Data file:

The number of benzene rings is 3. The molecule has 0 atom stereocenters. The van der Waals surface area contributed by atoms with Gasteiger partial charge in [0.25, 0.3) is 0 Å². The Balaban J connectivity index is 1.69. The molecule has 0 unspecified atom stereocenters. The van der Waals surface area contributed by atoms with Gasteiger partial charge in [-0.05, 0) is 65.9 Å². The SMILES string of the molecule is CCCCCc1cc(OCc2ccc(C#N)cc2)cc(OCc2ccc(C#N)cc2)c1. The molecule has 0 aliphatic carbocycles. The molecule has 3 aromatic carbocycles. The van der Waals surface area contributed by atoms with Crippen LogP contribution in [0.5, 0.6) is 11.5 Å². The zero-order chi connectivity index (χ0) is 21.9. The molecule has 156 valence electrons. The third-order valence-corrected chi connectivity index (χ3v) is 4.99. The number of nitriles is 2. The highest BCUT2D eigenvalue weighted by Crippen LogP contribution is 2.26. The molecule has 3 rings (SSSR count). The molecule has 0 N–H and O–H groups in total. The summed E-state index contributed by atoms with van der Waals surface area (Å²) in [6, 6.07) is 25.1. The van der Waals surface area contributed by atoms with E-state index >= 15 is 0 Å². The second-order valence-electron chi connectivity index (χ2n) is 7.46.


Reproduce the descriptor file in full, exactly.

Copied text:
The number of benzene rings is 3. The molecule has 0 atom stereocenters. The van der Waals surface area contributed by atoms with Gasteiger partial charge in [0.25, 0.3) is 0 Å². The Balaban J connectivity index is 1.69. The molecule has 0 unspecified atom stereocenters. The van der Waals surface area contributed by atoms with Gasteiger partial charge in [-0.05, 0) is 65.9 Å². The SMILES string of the molecule is CCCCCc1cc(OCc2ccc(C#N)cc2)cc(OCc2ccc(C#N)cc2)c1. The molecule has 0 aliphatic carbocycles. The molecule has 3 aromatic carbocycles. The van der Waals surface area contributed by atoms with Crippen LogP contribution in [0.5, 0.6) is 11.5 Å². The zero-order chi connectivity index (χ0) is 21.9. The molecule has 156 valence electrons. The third-order valence-corrected chi connectivity index (χ3v) is 4.99. The number of nitriles is 2. The highest BCUT2D eigenvalue weighted by Crippen LogP contribution is 2.26. The molecule has 3 rings (SSSR count). The molecule has 0 N–H and O–H groups in total. The summed E-state index contributed by atoms with van der Waals surface area (Å²) in [6, 6.07) is 25.1. The van der Waals surface area contributed by atoms with E-state index >= 15 is 0 Å². The second-order valence-electron chi connectivity index (χ2n) is 7.46.